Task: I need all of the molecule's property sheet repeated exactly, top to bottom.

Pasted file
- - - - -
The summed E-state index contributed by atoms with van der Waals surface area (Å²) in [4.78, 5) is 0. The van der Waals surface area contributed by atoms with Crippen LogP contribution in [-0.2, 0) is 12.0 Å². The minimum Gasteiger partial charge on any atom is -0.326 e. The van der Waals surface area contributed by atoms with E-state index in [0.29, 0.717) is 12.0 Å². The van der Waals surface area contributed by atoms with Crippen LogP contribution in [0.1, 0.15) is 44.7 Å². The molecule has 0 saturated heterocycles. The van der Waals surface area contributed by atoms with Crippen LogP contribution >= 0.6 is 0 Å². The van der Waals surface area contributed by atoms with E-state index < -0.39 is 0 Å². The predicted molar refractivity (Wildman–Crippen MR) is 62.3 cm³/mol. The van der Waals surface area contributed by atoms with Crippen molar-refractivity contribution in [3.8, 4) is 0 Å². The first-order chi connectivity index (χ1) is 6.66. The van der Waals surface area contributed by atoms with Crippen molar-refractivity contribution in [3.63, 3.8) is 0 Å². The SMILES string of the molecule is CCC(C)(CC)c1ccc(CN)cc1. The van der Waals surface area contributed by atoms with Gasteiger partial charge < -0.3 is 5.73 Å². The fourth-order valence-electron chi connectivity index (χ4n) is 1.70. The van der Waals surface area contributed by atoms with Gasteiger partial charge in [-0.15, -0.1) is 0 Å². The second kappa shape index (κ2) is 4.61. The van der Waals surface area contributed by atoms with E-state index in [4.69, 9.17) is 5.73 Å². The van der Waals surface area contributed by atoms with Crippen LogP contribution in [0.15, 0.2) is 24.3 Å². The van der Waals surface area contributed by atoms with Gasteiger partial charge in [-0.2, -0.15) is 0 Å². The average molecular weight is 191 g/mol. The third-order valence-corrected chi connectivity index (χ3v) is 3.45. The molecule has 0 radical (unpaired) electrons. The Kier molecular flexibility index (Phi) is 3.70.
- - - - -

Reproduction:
The summed E-state index contributed by atoms with van der Waals surface area (Å²) in [4.78, 5) is 0. The van der Waals surface area contributed by atoms with Crippen LogP contribution in [-0.2, 0) is 12.0 Å². The minimum Gasteiger partial charge on any atom is -0.326 e. The van der Waals surface area contributed by atoms with E-state index in [0.29, 0.717) is 12.0 Å². The van der Waals surface area contributed by atoms with Crippen LogP contribution in [0.1, 0.15) is 44.7 Å². The molecule has 0 saturated heterocycles. The van der Waals surface area contributed by atoms with Crippen LogP contribution >= 0.6 is 0 Å². The van der Waals surface area contributed by atoms with E-state index < -0.39 is 0 Å². The predicted molar refractivity (Wildman–Crippen MR) is 62.3 cm³/mol. The van der Waals surface area contributed by atoms with Crippen molar-refractivity contribution in [3.8, 4) is 0 Å². The first-order chi connectivity index (χ1) is 6.66. The van der Waals surface area contributed by atoms with Crippen molar-refractivity contribution in [3.63, 3.8) is 0 Å². The SMILES string of the molecule is CCC(C)(CC)c1ccc(CN)cc1. The van der Waals surface area contributed by atoms with Gasteiger partial charge < -0.3 is 5.73 Å². The fourth-order valence-electron chi connectivity index (χ4n) is 1.70. The van der Waals surface area contributed by atoms with Gasteiger partial charge in [-0.15, -0.1) is 0 Å². The second kappa shape index (κ2) is 4.61. The van der Waals surface area contributed by atoms with E-state index in [4.69, 9.17) is 5.73 Å². The van der Waals surface area contributed by atoms with Crippen LogP contribution in [0.15, 0.2) is 24.3 Å². The van der Waals surface area contributed by atoms with Gasteiger partial charge in [-0.2, -0.15) is 0 Å². The average molecular weight is 191 g/mol. The third-order valence-corrected chi connectivity index (χ3v) is 3.45. The molecule has 0 radical (unpaired) electrons. The Kier molecular flexibility index (Phi) is 3.70.